The basic path for exploiting an overflow-related vulnerability is to find a crash (often by fuzzing), evaluate the crash and whether it presents an attack path, and then build something to exploit it.
Sometimes where one looks can involve knowledge of the architecture, such as when Charlie Miller noted that iOS 4.3 has a section of memory which will run unsigned code. In the case of all his Apple attacks, I believe the source was closed. SQL injection weaknesses are similar -- you're starting with a crib knowing where a good place to look is.
While it is simplest to identify and correct a bug via source after finding a crash, the work to setup the environment can be without value if one's goal is simply to write a working exploit. Often, the relevant space of a program will involve looking at less than 1 KB of machine code.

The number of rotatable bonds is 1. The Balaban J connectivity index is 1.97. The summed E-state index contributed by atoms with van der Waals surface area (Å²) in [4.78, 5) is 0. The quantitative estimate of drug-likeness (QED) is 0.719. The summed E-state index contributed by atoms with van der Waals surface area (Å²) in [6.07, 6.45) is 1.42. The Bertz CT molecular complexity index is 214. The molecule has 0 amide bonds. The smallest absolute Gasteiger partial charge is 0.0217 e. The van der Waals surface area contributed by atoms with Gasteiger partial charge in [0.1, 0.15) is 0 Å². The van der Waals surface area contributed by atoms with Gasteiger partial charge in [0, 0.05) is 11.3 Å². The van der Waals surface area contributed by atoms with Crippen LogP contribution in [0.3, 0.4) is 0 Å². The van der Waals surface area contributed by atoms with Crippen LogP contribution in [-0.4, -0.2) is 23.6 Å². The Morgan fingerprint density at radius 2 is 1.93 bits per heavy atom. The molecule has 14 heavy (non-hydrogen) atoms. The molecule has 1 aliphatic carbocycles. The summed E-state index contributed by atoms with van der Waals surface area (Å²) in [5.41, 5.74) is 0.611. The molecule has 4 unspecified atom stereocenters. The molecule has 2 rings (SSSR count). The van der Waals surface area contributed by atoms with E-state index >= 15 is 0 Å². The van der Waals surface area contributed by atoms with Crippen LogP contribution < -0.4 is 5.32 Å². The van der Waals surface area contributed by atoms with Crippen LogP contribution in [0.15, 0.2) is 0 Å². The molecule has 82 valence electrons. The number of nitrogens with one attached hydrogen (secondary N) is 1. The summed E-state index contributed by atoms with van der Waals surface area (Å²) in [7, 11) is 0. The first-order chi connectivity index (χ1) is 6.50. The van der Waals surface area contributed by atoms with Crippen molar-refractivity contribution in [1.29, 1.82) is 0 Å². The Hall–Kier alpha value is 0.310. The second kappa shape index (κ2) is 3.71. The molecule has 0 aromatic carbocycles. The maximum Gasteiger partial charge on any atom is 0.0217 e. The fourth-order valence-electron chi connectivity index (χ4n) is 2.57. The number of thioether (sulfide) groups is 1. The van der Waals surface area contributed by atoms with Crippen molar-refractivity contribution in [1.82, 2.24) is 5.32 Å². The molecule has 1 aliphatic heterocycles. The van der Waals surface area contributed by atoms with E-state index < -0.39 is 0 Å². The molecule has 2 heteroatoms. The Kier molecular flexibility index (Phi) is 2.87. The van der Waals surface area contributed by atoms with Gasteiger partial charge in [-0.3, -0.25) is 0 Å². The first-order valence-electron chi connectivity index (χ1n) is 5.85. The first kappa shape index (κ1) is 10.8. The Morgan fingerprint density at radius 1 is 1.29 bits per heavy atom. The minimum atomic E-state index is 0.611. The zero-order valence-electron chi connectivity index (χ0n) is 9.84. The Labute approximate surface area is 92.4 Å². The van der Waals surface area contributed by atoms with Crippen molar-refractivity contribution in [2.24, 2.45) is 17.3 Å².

From my perspective, open source allows one to view bugs being added as they happen and say, "Hey, that bit of source looks insane." Beyond that, the work for exploiting closed-source and open-source work is often the same. As for reverse engineering, that's rare unless you're trying to alter or recreate an application rather than launch an exploit from it.
I wouldn't underestimate the ability of hacker groups to dedicate a lot of computing resources to a task. Warez groups have been known throughout the history of the Internet to muster substantial storage and bandwidth resources. It might be naive to think hacker groups don't muster the same scale of CPU power.
Finally, most people who do this for a long enough time keep a discovered exploit or two up their sleeves rather than releasing it.